A “biological guided missile”

by | November 28, 2021

International data study findings show that the new anti-cancer treatment agent may be effective in second-line treatment.


HER2+ metastatic breast cancer (HER2+ mBC) is an aggressive type of breast cancer with a poor prognosis. Whilst various target therapies have been introduced in the past decade for treating HER2+ mBC, there remains a treatment gap, especially for later line setting, which would prolong patients’ progression free survival (PFS).

A large-scale international data study (including Singapore) which has been released at the renowned European Society for Medical Oncology (ESMO) Conference this year, found that an antibody-drug conjugate (ADC), an emerging novel class of anti-cancer treatment agent that combines with the selectivity of targeted treatment and the cytotoxic potency of chemotherapy drugs, has outstanding efficacy on patients with late-stage HER2+ mBC. The ADC is described as mimicking a “biological guided missile” to kill cancer cells. The findings also showed that the new generation ADC, which is currently applied only in third-line treatment, may also be effective in second-line treatment. This is said to be a game changer, changing the future landscape of breast cancer treatment.

Breast cancer is the leading cancer affecting women in Singapore (29.3 percent) and one in 13 women will develop it over her lifetime. There are different types and subtypes of the disease, each with different characteristics. Hormone-positive breast cancer is the most common subtype, accounting for around 70 percent of all cases, while HER2+ breast cancer is the second most common, accounting for around 20 percent. HER2+ breast cancer grows faster and more aggressively than other subtypes, leading to a poorer prognosis.

Prof Winnie Yeo, a specialist in medical oncology at the Department of Clinical Oncology at The Chinese University of Hong Kong, said: “HER2 receptors exist in breast cells which control the growth of breast cells by receiving growth factor signals. When the number of HER2 receptors increases abnormally, the orderly process of growth breaks down and abnormal cells grow and multiply. These cells form cancerous tumours.”

She pointed out that the guidelines for first- and second-line treatment are clear –deploying a combination of double-targeted therapies and chemotherapy in first-line and first-generation ADC in the second-line treatment. An ADC may be unfamiliar and seem complicated but it combines targeted therapy and chemotherapy, allowing a potent cytotoxic payload to attack cancer cells directly through the route of targeted therapy.

Prof Yeo explained that the first two lines of treatment have so far yielded good outcomes. The first-line treatment with targeted therapy PFS is up to 18.7 months, and improved PFS and overall survival (OS) with second-line treatment with a first-generation ADC. However, the PFS still does not exceed one year with second line, and there are no standard international treatment protocols for third-line treatment and beyond.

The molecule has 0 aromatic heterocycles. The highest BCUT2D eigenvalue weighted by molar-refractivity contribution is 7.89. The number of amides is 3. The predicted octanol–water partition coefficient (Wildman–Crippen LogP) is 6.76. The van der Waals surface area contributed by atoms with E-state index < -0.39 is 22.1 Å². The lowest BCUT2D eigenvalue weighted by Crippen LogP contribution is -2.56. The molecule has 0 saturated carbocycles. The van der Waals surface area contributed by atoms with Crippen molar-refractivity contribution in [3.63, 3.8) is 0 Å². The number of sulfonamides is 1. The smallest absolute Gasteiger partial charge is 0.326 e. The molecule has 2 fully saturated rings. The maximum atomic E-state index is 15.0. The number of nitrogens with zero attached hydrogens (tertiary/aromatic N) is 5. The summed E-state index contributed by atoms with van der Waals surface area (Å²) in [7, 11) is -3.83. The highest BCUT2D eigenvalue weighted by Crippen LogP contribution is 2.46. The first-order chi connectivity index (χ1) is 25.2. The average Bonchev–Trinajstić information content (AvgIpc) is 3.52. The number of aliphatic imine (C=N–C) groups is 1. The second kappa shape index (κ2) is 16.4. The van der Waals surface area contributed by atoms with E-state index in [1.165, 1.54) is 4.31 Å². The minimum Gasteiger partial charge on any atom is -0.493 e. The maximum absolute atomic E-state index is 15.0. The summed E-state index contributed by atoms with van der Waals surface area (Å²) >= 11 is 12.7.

The new ADC, which was launched in 2019, raised PFS to one-and-a-half years and increased the median survival to two years. In the same year, FDA granted accelerated approval for the new ADC for use on patients with HER2+ mBC as a third-line treatment.

Prof Yeo commented: “The new ADC is able to guide the potent cytotoxic payload more precisely to attack tumours and killing cancer cells. It also creates a ‘bystander effect’ which allows the delivery of its cytotoxic payload to neighbouring cancer cells too. Thus, ensuring that those with weak HER2 expression will also be detected and killed. The action is like a biological guided missile which is able to destroy hidden enemies as well as those in plain sight.”

The new ADC also carries a larger and more potent load of chemotherapy. All these combined features give better treatment efficacy and therefore, a boon for the treatment of patients with HER2+ mBC.

Data from this large-scale phase 3 study has shown the significant clinical benefit of using the new generation ADC in a second-line setting. Over half the subjects of the study are of Asian ethnicity, which could prove crucial in providing insight as to the future of HER2+ mBC treatment in Asia, including Singapore.

The study aimed to test the efficacy of the new ADC compared to a first-generation ADC. The new ADC was found to double PFS at month 12, whilst the OS was shown to be around 10-percent higher. In the response and complete remission rates, the new ADC was also shown to give better outcomes of about double the first-generation ADC.

Prof Yeo added, “Both ADCs have similar side effects, which include vomiting, nausea, loss of appetite, hair loss and interstitial lung disease. However, most of these side effects are manageable.”

Whilst the PFS and OS data have not been finalised, it is highly possible that the results could prove to be even better. Nevertheless, based on these breakthrough findings, Prof Yeo believes that the new ADC will be used for second-line treatment in the near future, bringing new hope to patients and their families.


(** PHOTO CREDIT: Unsplash/National Cancer Institute)




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